One man’s vandalism is another’s political dissent. Back in 2012, researchers from Kent State University presented survey respondents a hypothetical news story: A partisan political group has been caught swiping yard signs and defacing campaign ads. Then they asked the respondents to rate both the seriousness of crime (which, technically, it is) and how justifiable it was to break the rules. The overwhelming response: It’s not that big of a deal and it is reasonably justifiable — at least, as long as the party affiliation of the group doing the vandalism matched the affiliation of the person answering the question. If the other guys are doing it, well, by jove, Geoffrey, that is just not how things are done. Drawing squiggly moustaches upon an opponent’s face is fine for me … but not for thee.

You’re reading Significant Digits, a daily digest of the numbers tucked inside the news. Today’s number is $4,500, the average cost of having a baby in the United States, even with medical insurance, according to a data analysis of 657,061 American women who gave birth between 2008 and 2015 by researchers at the University of Michigan.

The tweet came before 6 a.m., as President Trump’s tweets often do. It was early March, and the Trump administration had just announced steep tariffs on imported steel and aluminum. That did not make China or America’s European allies happy. Last week, after the U.S. imposed tariffs on $60 billion worth of Chinese goods, it was reported that China would respond with their own tariffs on $3 billion of U.S. goods.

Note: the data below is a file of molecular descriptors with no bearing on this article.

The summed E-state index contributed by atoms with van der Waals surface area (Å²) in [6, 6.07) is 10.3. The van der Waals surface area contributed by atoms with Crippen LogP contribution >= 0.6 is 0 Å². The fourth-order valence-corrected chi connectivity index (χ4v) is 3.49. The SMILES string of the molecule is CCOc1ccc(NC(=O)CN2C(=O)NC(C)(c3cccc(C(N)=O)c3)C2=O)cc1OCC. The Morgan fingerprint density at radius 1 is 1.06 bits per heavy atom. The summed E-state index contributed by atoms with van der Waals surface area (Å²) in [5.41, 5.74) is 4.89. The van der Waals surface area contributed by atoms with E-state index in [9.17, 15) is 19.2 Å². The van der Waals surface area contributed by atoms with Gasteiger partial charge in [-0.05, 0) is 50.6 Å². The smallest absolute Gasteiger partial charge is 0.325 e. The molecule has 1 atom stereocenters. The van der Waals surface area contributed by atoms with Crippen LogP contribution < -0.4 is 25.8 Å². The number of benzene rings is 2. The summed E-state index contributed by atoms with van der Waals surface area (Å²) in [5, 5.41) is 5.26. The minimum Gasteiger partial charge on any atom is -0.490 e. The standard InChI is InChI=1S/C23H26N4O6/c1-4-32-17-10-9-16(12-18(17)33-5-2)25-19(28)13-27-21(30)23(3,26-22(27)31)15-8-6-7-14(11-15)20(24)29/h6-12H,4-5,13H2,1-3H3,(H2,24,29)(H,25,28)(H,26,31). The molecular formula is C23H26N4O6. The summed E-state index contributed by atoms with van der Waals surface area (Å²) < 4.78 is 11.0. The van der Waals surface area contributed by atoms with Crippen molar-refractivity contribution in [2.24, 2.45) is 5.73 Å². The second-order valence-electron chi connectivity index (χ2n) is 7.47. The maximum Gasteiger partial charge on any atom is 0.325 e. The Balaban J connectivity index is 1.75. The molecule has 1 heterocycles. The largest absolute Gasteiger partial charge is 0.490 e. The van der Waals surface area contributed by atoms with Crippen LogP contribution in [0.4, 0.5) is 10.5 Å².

When a presidential race that was supposed to be won by a mainstream moderate instead ends being captured by a far-right gadfly, you better believe pollsters are gonna get some scrutiny. But when this situation took place in the first round of French elections in 2002, bumping the incumbent prime minister from the final round, it wasn’t just the failure of prediction that led to a polling protest. Instead, people were concerned that opinion polling, itself, had caused the outcome.

Trains carrying 20 or more cars with dangerous goods will be limited to 35 miles per hour (56 kph) in metropolitan areas and to 40 mph outside metropolitan areas with no track signals, Federal Transport Minister Marc Garneau said https://www.canada.ca/en/transport-canada/news/2020/02/minister-of-transport-updates-ministerial-order-to-reduce-the-risks-of-derailment-of-trains-transporting-dangerous-goods.html in a statement.

Sector rotation in the S&P 500 suggests that investors are once again moving into the riskier parts of the equity market. But it isn’t just equity markets that are seeing a bounce: essential global growth commodities such as copper and oil appear to be stabilizing and even creating technical reversal patterns, suggesting they may begin to increase in price. As investors start to move back into risk assets, one would think that yields on the 10-year Treasury would start to rise once again.

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